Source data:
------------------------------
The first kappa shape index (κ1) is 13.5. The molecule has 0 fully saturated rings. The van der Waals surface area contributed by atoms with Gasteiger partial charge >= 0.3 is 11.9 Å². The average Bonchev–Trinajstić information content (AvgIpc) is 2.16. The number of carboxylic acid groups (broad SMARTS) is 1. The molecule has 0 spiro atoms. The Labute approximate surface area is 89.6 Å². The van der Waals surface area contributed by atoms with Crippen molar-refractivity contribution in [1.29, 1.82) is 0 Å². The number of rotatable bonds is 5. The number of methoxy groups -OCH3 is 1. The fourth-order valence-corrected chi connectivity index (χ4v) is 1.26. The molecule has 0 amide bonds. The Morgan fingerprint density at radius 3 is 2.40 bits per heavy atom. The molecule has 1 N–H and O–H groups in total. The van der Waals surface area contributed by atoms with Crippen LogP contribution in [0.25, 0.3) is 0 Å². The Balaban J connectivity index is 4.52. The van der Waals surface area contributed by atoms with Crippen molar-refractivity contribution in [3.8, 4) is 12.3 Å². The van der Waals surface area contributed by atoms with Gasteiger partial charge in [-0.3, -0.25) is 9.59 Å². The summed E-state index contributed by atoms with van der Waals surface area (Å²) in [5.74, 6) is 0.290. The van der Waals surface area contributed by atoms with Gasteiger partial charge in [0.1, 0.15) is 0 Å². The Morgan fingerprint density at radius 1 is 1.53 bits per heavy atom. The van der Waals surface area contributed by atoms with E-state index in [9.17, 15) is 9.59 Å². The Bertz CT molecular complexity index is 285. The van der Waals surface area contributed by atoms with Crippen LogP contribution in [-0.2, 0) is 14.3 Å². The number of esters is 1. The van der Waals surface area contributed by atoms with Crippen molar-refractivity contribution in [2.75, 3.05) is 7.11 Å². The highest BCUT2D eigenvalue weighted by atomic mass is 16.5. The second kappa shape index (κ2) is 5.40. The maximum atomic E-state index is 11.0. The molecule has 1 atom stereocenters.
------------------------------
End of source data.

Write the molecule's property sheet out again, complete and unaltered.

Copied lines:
The first kappa shape index (κ1) is 13.5. The molecule has 0 fully saturated rings. The van der Waals surface area contributed by atoms with Gasteiger partial charge >= 0.3 is 11.9 Å². The average Bonchev–Trinajstić information content (AvgIpc) is 2.16. The number of carboxylic acid groups (broad SMARTS) is 1. The molecule has 0 spiro atoms. The Labute approximate surface area is 89.6 Å². The van der Waals surface area contributed by atoms with Crippen molar-refractivity contribution in [1.29, 1.82) is 0 Å². The number of rotatable bonds is 5. The number of methoxy groups -OCH3 is 1. The fourth-order valence-corrected chi connectivity index (χ4v) is 1.26. The molecule has 0 amide bonds. The Morgan fingerprint density at radius 3 is 2.40 bits per heavy atom. The molecule has 1 N–H and O–H groups in total. The van der Waals surface area contributed by atoms with Crippen LogP contribution in [0.25, 0.3) is 0 Å². The Balaban J connectivity index is 4.52. The van der Waals surface area contributed by atoms with Crippen molar-refractivity contribution in [3.8, 4) is 12.3 Å². The van der Waals surface area contributed by atoms with Gasteiger partial charge in [-0.3, -0.25) is 9.59 Å². The summed E-state index contributed by atoms with van der Waals surface area (Å²) in [5.74, 6) is 0.290. The van der Waals surface area contributed by atoms with Gasteiger partial charge in [0.1, 0.15) is 0 Å². The Morgan fingerprint density at radius 1 is 1.53 bits per heavy atom. The van der Waals surface area contributed by atoms with E-state index in [9.17, 15) is 9.59 Å². The Bertz CT molecular complexity index is 285. The van der Waals surface area contributed by atoms with Crippen LogP contribution in [-0.2, 0) is 14.3 Å². The number of esters is 1. The van der Waals surface area contributed by atoms with Crippen molar-refractivity contribution in [2.75, 3.05) is 7.11 Å². The highest BCUT2D eigenvalue weighted by atomic mass is 16.5. The second kappa shape index (κ2) is 5.40. The maximum atomic E-state index is 11.0. The molecule has 1 atom stereocenters.